So many infiltrators...False prophets looking to hijack organic movements. They all come as wolves in sheep's clothing. "Journalists" and media hackers hacking the movement. And that includes Haitians and non-Haitians alike (Wyclef, for example).

Their plan for Haiti is essential in bringing about the New World Order that Bush Sr. talked about in the early 90s. They practically got every country in the region for the exception of Haiti, so, in my opinion, the Haiti liberation movement must be infiltrated with phony journalists, fake activists, and other "fiends of Haiti."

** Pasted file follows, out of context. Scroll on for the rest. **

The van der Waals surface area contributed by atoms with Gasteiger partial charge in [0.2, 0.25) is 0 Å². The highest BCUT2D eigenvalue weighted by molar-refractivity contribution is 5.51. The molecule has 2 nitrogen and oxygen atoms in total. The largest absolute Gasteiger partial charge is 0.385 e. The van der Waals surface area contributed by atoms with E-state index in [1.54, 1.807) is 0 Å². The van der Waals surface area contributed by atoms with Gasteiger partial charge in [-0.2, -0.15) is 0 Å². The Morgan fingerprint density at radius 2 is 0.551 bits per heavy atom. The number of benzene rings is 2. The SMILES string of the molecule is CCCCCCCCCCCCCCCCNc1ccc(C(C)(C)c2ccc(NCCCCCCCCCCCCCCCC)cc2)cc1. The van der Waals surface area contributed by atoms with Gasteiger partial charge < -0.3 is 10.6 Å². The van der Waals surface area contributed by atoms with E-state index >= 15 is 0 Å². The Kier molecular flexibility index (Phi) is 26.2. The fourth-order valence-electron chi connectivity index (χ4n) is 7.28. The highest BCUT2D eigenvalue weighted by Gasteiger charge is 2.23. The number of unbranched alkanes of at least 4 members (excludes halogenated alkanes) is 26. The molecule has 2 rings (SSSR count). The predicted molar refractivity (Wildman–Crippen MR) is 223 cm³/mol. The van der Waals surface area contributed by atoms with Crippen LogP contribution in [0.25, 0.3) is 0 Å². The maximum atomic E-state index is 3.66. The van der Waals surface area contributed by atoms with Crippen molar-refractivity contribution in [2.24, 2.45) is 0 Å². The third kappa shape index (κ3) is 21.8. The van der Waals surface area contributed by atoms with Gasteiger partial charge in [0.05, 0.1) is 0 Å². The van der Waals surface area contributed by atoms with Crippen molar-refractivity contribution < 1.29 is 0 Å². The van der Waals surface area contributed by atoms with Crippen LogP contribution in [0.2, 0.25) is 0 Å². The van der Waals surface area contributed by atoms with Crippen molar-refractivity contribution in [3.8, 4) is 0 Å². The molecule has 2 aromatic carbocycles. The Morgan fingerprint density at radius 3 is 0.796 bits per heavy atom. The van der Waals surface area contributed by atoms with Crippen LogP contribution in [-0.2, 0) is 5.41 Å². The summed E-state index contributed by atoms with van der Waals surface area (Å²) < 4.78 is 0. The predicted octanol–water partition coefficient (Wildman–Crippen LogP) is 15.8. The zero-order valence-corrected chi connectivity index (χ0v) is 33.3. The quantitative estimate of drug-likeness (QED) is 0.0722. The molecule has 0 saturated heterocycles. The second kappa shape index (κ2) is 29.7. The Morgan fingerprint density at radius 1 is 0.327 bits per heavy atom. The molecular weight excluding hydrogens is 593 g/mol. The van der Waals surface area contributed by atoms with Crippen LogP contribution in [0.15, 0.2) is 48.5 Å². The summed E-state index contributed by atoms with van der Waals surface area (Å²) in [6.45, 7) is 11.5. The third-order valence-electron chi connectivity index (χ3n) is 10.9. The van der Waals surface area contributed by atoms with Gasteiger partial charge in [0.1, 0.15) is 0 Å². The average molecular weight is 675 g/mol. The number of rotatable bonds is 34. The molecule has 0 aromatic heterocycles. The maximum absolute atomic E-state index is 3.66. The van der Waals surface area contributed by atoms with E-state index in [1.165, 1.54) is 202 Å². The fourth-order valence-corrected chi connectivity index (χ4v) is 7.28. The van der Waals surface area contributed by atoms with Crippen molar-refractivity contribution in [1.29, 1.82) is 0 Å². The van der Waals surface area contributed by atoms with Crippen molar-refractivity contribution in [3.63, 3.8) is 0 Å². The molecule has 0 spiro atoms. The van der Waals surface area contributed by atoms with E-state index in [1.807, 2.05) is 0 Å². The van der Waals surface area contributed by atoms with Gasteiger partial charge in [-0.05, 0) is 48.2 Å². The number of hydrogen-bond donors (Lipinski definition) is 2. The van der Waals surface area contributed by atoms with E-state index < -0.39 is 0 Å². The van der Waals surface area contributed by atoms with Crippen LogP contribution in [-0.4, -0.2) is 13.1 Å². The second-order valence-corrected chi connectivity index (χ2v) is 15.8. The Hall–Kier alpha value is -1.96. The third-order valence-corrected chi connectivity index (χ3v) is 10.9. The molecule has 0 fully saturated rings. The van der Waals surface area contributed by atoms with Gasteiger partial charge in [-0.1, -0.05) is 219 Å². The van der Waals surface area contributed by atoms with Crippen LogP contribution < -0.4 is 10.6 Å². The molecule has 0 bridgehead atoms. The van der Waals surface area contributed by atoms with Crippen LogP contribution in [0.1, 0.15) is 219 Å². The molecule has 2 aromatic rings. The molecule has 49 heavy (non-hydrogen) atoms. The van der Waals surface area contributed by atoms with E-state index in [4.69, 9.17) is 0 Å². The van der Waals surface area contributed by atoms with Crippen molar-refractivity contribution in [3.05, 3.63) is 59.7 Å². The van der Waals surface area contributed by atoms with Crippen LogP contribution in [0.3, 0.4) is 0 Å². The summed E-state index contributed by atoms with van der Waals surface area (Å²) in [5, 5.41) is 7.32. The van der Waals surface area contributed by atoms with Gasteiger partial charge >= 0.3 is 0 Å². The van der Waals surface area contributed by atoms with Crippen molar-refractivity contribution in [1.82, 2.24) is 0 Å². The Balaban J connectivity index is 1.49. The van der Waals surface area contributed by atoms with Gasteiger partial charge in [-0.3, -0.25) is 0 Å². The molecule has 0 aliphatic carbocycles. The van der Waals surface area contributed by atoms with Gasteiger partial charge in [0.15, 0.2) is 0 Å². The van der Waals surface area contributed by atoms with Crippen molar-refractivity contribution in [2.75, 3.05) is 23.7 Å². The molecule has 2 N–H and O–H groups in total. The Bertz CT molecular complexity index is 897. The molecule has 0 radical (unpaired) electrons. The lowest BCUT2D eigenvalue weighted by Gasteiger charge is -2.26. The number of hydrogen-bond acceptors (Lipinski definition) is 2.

I spoke to my uncle in Florida this morning who was a Depite during Aristide's first term. He, like me, thinks the fact that this (s)election went "smoothly" is a blow to the future and sovereignty of Haiti. They got their puppets.

See war on top of war, and no one stands up because there is no leadership...Soros and his ilk done infiltrated them all.

Sorry, I'm not trying to get on your nerves or pollute your comment section. Just wanna share my viewpoint :-)

thezenhaitian said...

Not at all. No need to apologize. I want to hear your point of view. We certainly do not have to agree on everything.